For the shinty player and referee, see Jack Asher (shinty)
Jack Asher B.S.C. (29 March 1916, London – 1991) was an English cinematographer. His brother Robert Asher was a film and TV director.
He began his cinematic career as a camera operator, and made his first film as cinematographer or "lighting cameraman" in 1946 (The Magic Bow).
He was best known for his work on Hammer films, beginning with The Curse of Frankenstein (1957), the first of Hammer's gothic horrors, and the earliest version of the Frankenstein story to be shot in colour. He was the director of photography on several of the horror films the studio is remembered for including Dracula (1958), The Revenge of Frankenstein (1958), The Hound of the Baskervilles (1959), The Mummy (1959) and The Brides of Dracula (1960).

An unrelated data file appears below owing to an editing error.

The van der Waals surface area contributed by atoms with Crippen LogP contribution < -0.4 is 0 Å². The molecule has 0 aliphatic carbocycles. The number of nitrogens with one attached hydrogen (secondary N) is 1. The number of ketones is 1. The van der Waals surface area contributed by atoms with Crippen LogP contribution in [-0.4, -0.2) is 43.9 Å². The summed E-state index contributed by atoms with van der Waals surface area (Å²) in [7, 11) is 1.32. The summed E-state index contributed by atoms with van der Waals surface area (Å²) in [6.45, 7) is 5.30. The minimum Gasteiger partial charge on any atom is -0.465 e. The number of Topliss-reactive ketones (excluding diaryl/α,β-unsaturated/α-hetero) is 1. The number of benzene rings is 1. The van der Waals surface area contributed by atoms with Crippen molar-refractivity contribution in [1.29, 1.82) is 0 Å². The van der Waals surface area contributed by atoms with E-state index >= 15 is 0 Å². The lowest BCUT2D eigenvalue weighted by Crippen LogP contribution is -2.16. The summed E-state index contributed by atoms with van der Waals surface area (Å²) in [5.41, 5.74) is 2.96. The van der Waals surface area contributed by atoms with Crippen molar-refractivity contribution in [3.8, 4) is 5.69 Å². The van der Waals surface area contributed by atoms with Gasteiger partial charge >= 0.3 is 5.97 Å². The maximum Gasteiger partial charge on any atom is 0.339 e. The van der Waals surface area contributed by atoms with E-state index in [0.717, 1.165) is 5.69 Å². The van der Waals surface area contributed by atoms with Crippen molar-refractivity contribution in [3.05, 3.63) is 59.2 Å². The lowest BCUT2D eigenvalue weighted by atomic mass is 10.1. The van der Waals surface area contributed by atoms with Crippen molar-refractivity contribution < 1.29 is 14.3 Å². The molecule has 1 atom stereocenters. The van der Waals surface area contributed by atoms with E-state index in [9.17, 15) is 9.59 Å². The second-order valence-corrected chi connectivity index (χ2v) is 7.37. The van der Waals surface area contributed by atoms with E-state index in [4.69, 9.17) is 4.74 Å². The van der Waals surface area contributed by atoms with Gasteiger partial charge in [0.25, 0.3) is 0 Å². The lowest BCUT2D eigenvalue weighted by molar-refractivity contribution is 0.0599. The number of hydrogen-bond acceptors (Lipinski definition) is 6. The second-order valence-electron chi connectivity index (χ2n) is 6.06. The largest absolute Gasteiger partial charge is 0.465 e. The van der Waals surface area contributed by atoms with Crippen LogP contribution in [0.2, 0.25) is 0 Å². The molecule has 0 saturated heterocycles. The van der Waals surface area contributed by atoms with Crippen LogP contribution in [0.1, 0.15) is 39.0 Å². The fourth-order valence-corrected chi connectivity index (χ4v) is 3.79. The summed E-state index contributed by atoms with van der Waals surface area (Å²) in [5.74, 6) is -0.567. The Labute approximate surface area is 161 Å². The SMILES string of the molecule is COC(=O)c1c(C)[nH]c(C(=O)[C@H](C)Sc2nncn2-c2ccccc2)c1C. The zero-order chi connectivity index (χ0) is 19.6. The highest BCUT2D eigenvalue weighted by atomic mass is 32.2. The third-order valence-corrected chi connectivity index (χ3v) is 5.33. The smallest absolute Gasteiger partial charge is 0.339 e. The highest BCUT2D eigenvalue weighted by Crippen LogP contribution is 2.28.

His style was characterized by a fantastical use of colours, such as non-realistic purples and greens, and set the standard for Hammer's celebrated distinctive look. His use of elaborate - not to mention expensive - camera and lighting set-ups may have been the reason for his gradual departure from Hammer Studios, whereupon he was replaced by a succession of cinematographers including Arthur Grant and Michael Reed.
Notable non-Hammer films included The Good Die Young (1954) and Reach for the Sky (1956).
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